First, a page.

At Axis Mutual Fund, a growing portfolio of problems

At Axis Mutual Fund, a growing portfolio of problems

Axis Mutual Fund CEO Chandresh Nigam. Investors are waiting for the results of a Sebi investigation into allegations of frontrunning by some former employees. It’s not just the shadow of scandal, investors are also worried about the company’s slump

Accusations of frontrunning by Axis Mutual Fund employees have led to probes by market regulator Sebi and also by the AMC, which has appointed external agencies.

MUMBAI : Manish Balani, a Jaipur-based executive, invested in an Axis Mutual Fund scheme for the first time in 2017. While Balani is happy that his pick—Axis Flexicap Fund—has performed strongly over the years, he is reluctant to put more money into it today. “I’m not sure how much of an impact this frontrunning issue will have, but I’m not investing fresh money in Axis AMC,” he told Mint.

Balani’s attitude mirrors that of much of India’s investor and advisor community, who are all waiting for the results of a Sebi investigation into allegations of frontrunning by some former employees of Axis MF. Slipping performance Frontrunning at funds is akin to insider trading in listed companies. Here, the fund manager, trader or dealer is aware of large buy or sell orders by an institution and uses that information for personal gains. The fund is affected since the price can run up before it can execute a buy order, which, in turn, affects investors by impacting the net asset value.

While a Sebi probe into the alleged frontrunning at Axis MF is ongoing, on 9 May, the AMC issued a note stating that it had appointed external investigators to look into the allegations of wrongdoing. It added that two senior executives—Viresh Joshi, the fund house’s chief trader and fund manager, and Deepak Agarwal, an equity research analyst and a fund manager—had been suspended.

On 18 May, Axis MF fired Joshi. Two days later, Agarwal was also booted out, like Joshi, for ethics and code-of-conduct violations. While the fund house’s note said that its investigation had begun in February, the suspensions and terminations took place only in May, soon after some Chinese whispers brought the matter into the public eye.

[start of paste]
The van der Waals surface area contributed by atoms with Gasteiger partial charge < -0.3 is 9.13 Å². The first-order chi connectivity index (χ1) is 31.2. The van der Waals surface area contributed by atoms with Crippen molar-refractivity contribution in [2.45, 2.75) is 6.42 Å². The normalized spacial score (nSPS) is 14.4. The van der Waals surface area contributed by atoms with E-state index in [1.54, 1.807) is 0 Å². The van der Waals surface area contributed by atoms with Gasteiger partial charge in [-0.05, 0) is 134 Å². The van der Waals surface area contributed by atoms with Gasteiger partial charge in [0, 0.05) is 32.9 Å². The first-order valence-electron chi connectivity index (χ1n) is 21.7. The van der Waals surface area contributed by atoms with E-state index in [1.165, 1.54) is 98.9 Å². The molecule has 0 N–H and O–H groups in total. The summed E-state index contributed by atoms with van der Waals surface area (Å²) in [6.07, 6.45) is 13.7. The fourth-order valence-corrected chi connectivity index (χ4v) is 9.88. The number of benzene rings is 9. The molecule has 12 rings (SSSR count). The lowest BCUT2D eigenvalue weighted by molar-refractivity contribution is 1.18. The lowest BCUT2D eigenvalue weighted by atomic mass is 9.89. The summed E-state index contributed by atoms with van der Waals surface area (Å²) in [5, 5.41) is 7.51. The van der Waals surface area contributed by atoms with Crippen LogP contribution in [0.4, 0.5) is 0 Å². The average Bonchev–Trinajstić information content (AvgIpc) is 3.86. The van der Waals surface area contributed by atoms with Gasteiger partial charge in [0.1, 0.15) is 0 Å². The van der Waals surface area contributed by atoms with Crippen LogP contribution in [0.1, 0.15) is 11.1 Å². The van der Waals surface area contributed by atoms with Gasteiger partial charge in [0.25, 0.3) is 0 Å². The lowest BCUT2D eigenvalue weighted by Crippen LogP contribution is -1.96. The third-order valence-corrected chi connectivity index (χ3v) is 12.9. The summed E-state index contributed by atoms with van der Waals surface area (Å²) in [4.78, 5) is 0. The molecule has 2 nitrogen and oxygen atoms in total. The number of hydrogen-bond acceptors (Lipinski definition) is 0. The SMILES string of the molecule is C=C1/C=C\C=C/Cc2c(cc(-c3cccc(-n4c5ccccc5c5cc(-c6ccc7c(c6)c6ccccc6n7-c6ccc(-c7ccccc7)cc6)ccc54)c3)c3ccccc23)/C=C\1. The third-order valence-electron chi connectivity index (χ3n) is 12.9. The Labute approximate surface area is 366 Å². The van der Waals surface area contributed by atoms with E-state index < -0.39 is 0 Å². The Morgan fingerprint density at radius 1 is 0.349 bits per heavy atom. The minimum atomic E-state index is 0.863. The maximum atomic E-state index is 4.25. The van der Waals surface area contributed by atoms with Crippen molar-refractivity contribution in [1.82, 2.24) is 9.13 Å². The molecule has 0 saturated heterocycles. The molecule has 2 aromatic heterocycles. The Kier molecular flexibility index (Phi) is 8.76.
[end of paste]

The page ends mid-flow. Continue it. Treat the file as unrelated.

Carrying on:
Aside from the frontrunning scandal, another huge worry before the fund house today is the shift in investor focus from growth to value stocks, which has led to a deterioration in the fund house’s performance over the past few months. Axis MF has followed the growth style of investing over the last few years, buying into fast-growing companies, even if they are sometimes expensively valued. That approach paid off handsomely for a few years. Now, however, with market sentiment shifting towards cheaper stocks in the hope they will rise, Axis MF’s funds have suffered an erosion in value. The timing of this shift, in the midst of the frontrunning probe, could not be worse.

‘There is no Lamborghini’

What really lies beneath the frontrunning allegations at Axis MF is a bit of a mystery due to the AMC’s limited disclosures. Mint has pieced together this narrative of what transpired at Axis MF based on court filings in the ₹54 crore wrongful termination suit filed by Joshi, and on the basis of conversations with regulatory officials and the fund house.

On 19 January, a broker wrote an email to Joshi accusing him of frontrunning some stocks. If Joshi was supposed to buy these stocks at ₹100 per share he ended up buying them at ₹105, the email alleged. “This email was marked to a dozen other individuals. Interestingly, the email IDs of all the other individuals were incorrect; only Joshi’s was the right email address,” said a person with direct knowledge of the matter.

The email was detected when Axis audited all its fund managers during a routine examination—in February 2022, all the employees at Axis MF were asked to hand over their personal and work email ids, office computer data, office mobile phones, work-from-home laptops, desktop data, personal landline data and phones to the independent external investigators, AZB, and Alvarez and Marsal.

This email, when examined, raised suspicion due to the details of transactions it had flagged, and led the AMC to launch a probe into possible violations of securities law.

Meanwhile, a Chinese whisper surfaced that an AMC was running a frontrunning investigation into its fund manager, who was painting the streets of Mumbai red in a Lamborghini. The market was quick to connect the dots, and speculated that it was Joshi who was driving around in a Lamborghini.

“There is no Lamborghini. Limited numbers of this luxury car are sold in India and […]

source At Axis Mutual Fund, a growing portfolio of problems

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